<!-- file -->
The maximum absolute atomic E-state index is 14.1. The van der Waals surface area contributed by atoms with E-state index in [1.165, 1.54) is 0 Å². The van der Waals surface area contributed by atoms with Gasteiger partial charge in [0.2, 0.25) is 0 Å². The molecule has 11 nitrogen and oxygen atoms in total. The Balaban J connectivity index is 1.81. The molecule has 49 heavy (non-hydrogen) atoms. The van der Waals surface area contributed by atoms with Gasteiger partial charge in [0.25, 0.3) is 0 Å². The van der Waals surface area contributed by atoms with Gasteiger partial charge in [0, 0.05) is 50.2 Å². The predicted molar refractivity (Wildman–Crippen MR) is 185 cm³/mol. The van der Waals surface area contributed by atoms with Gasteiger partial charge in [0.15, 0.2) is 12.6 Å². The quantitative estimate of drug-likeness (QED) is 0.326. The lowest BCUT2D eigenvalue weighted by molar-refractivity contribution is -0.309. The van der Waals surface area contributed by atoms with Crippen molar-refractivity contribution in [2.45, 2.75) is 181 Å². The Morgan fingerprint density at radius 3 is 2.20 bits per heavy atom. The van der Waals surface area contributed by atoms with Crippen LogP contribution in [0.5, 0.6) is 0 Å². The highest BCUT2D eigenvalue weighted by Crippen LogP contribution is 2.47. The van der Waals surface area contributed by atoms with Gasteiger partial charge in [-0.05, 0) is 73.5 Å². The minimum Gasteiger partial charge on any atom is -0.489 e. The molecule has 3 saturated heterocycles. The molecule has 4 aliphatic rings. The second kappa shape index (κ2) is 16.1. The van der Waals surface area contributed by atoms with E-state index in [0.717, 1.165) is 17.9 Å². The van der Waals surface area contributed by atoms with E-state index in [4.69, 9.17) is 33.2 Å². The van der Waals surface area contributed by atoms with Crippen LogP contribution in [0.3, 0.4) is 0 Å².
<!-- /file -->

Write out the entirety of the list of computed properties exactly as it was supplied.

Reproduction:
The maximum absolute atomic E-state index is 14.1. The van der Waals surface area contributed by atoms with E-state index in [1.165, 1.54) is 0 Å². The van der Waals surface area contributed by atoms with Gasteiger partial charge in [0.2, 0.25) is 0 Å². The molecule has 11 nitrogen and oxygen atoms in total. The Balaban J connectivity index is 1.81. The molecule has 49 heavy (non-hydrogen) atoms. The van der Waals surface area contributed by atoms with Gasteiger partial charge in [0.25, 0.3) is 0 Å². The van der Waals surface area contributed by atoms with Gasteiger partial charge in [0, 0.05) is 50.2 Å². The predicted molar refractivity (Wildman–Crippen MR) is 185 cm³/mol. The van der Waals surface area contributed by atoms with Gasteiger partial charge in [0.15, 0.2) is 12.6 Å². The quantitative estimate of drug-likeness (QED) is 0.326. The lowest BCUT2D eigenvalue weighted by molar-refractivity contribution is -0.309. The van der Waals surface area contributed by atoms with Crippen molar-refractivity contribution in [2.45, 2.75) is 181 Å². The Morgan fingerprint density at radius 3 is 2.20 bits per heavy atom. The van der Waals surface area contributed by atoms with Crippen LogP contribution in [0.5, 0.6) is 0 Å². The highest BCUT2D eigenvalue weighted by Crippen LogP contribution is 2.47. The van der Waals surface area contributed by atoms with Gasteiger partial charge in [-0.05, 0) is 73.5 Å². The minimum Gasteiger partial charge on any atom is -0.489 e. The molecule has 3 saturated heterocycles. The molecule has 4 aliphatic rings. The second kappa shape index (κ2) is 16.1. The van der Waals surface area contributed by atoms with E-state index in [0.717, 1.165) is 17.9 Å². The van der Waals surface area contributed by atoms with E-state index in [4.69, 9.17) is 33.2 Å². The van der Waals surface area contributed by atoms with Crippen LogP contribution in [0.3, 0.4) is 0 Å².